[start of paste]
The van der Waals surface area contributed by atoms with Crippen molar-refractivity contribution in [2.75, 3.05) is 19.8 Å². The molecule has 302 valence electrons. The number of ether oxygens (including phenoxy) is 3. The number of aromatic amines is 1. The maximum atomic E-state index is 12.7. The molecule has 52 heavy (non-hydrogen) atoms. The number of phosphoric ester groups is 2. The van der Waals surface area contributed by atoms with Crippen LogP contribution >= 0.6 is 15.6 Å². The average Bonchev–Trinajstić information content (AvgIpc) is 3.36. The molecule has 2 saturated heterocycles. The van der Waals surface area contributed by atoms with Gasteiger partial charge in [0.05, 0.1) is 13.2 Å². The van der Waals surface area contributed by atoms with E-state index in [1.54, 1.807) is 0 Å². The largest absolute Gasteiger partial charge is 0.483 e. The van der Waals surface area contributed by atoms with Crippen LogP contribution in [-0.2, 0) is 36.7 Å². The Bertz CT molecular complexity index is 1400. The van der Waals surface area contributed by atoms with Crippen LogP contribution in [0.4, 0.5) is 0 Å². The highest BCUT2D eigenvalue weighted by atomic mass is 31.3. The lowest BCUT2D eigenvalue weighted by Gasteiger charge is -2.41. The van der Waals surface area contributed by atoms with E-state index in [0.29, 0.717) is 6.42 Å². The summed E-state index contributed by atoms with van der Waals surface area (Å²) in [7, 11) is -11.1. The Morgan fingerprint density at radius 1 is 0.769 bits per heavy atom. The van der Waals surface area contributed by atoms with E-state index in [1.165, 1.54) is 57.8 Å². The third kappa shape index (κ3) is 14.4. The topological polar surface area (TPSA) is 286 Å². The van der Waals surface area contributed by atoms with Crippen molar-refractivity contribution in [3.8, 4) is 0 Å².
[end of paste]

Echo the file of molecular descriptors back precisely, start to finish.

The van der Waals surface area contributed by atoms with Crippen molar-refractivity contribution in [2.75, 3.05) is 19.8 Å². The molecule has 302 valence electrons. The number of ether oxygens (including phenoxy) is 3. The number of aromatic amines is 1. The maximum atomic E-state index is 12.7. The molecule has 52 heavy (non-hydrogen) atoms. The number of phosphoric ester groups is 2. The van der Waals surface area contributed by atoms with Crippen LogP contribution >= 0.6 is 15.6 Å². The average Bonchev–Trinajstić information content (AvgIpc) is 3.36. The molecule has 2 saturated heterocycles. The van der Waals surface area contributed by atoms with Gasteiger partial charge in [0.05, 0.1) is 13.2 Å². The van der Waals surface area contributed by atoms with E-state index in [1.54, 1.807) is 0 Å². The largest absolute Gasteiger partial charge is 0.483 e. The van der Waals surface area contributed by atoms with Crippen LogP contribution in [-0.2, 0) is 36.7 Å². The Bertz CT molecular complexity index is 1400. The van der Waals surface area contributed by atoms with Crippen LogP contribution in [0.4, 0.5) is 0 Å². The highest BCUT2D eigenvalue weighted by atomic mass is 31.3. The lowest BCUT2D eigenvalue weighted by Gasteiger charge is -2.41. The van der Waals surface area contributed by atoms with E-state index in [0.29, 0.717) is 6.42 Å². The summed E-state index contributed by atoms with van der Waals surface area (Å²) in [7, 11) is -11.1. The Morgan fingerprint density at radius 1 is 0.769 bits per heavy atom. The van der Waals surface area contributed by atoms with E-state index in [1.165, 1.54) is 57.8 Å². The third kappa shape index (κ3) is 14.4. The topological polar surface area (TPSA) is 286 Å². The van der Waals surface area contributed by atoms with Crippen molar-refractivity contribution in [3.8, 4) is 0 Å².